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Session 04: The Sociology of Crowds: Celebration Riots in North American Sports

ImageSession 4: Dr. Robert Carrothers - The Sociology of Crowds: Celebration Riots in North American Sports
Date: November 3, 2010
Location: Dicke Forum
Time: 7:00PM


Summary: Ripped from the days headlines - San Francisco Giants fans staged a celebratory riot the night before - Dr. Carrothers explored the elements that must be present before sports fans in North America will riot.  Carrothers took the audience trough sociological theory, particularly that of Emile Durkheim, who argued that a crowd often takes on a life of its own and forms "currents" that sweep fans along, allowing or causing them to perform acts that they would never do normally.

The November 1, 2010 San Francisco riot feature fans setting mattresses on fire, attacking police, and vandalizing business properties.  Caroothers demonstrated that this was not an isolated incident, speaking of 2008 riots in Philadelphia after the Phillies won the World Series, and Los Angeles in 2010 after the Lakers won the NBA championship.

Carrothers then explored the "patterns of behavior' that influences celebrating fans exhibit as they riot, and the conditions necessary for a celebration riot to occur.  He argued that several elememnts, based on a model developed by Lewis, that make rioting more likely.  Among those are: the team has experienced a long period of losing before the win, the presence of a natural social gathering area near the ball park - including places where alcohol is sold, the presence of a large group of young white males - who tend to make up most rioters - which means that everyone is a homogenous mass and it is harder to pick out individuals, and a championship series that goes into later games.  When these conditions are present, a riot becomes more likely, as was the case in San Francisco.  Police actions also play a role.  When riots happen, the police presence is often absent or they fail to take prompt action.  Carrothers added to Lewis' model by arguing for the culture of the city mattering also.  He told the audience that riots do not take place after Yankee wins because they are used to winning, and they are absent in New Orleans because people there know how to behave in the streets.  He then gave his take on which cities were likely to see a sport riot.  One of the most likely cities would be Cleveland, and Carrothers told the crowd that had the Cavaliers won the NBA championship last year, there likely would have been riots.  On the other hand, had the Texas Rangers won the Series this year, riots would have been unlikely since the stadium is surrounded by parking and little else.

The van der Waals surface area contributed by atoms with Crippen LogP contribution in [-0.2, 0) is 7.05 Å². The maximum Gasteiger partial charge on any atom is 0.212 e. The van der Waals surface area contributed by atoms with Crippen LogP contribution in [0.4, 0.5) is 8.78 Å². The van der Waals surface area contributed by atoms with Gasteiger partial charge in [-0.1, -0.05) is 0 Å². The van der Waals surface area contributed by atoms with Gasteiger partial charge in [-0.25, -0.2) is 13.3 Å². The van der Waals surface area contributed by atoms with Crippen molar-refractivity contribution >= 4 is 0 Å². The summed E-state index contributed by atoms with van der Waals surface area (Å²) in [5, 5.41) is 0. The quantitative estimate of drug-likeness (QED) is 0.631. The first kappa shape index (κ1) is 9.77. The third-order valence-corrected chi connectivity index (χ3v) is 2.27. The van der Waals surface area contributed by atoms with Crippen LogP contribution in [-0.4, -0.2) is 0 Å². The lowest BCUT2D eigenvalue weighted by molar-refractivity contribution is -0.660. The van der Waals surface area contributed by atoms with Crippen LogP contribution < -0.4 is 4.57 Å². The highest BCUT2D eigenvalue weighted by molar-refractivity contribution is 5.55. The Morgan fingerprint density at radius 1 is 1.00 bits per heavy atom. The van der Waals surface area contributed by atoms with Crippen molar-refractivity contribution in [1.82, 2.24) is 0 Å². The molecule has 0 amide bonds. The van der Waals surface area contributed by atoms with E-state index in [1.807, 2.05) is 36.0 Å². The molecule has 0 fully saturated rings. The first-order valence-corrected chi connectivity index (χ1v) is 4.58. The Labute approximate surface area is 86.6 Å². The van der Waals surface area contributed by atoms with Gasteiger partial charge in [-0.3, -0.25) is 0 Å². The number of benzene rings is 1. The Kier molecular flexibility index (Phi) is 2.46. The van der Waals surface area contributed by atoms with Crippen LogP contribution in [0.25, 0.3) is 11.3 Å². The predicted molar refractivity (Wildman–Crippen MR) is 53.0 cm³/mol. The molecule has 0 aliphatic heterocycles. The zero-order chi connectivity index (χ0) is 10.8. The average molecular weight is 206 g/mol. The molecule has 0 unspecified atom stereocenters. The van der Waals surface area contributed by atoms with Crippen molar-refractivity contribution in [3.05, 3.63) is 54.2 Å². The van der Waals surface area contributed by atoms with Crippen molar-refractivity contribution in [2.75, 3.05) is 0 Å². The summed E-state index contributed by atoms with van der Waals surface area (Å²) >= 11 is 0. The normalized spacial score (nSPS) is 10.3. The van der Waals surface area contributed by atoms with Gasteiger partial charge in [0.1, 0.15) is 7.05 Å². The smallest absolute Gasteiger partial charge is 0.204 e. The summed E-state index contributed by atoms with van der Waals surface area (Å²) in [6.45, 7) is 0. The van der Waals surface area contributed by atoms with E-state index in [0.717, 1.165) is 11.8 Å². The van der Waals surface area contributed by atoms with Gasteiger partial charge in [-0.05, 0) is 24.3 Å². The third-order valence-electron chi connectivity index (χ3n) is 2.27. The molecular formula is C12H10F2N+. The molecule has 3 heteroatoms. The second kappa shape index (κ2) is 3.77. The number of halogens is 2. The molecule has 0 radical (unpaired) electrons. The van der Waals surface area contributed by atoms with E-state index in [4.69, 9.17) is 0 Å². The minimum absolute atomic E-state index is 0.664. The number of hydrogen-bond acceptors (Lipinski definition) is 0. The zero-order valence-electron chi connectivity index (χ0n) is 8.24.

Carrothers finished by taking several questions from the audience, and several lingered after the talk to discuss the talk further.  To watch the complete lecture, click here.  We are still experiencing technical difficulties, so you can find the lecture titled "Dr. Robert Carrothers - Sports Riots."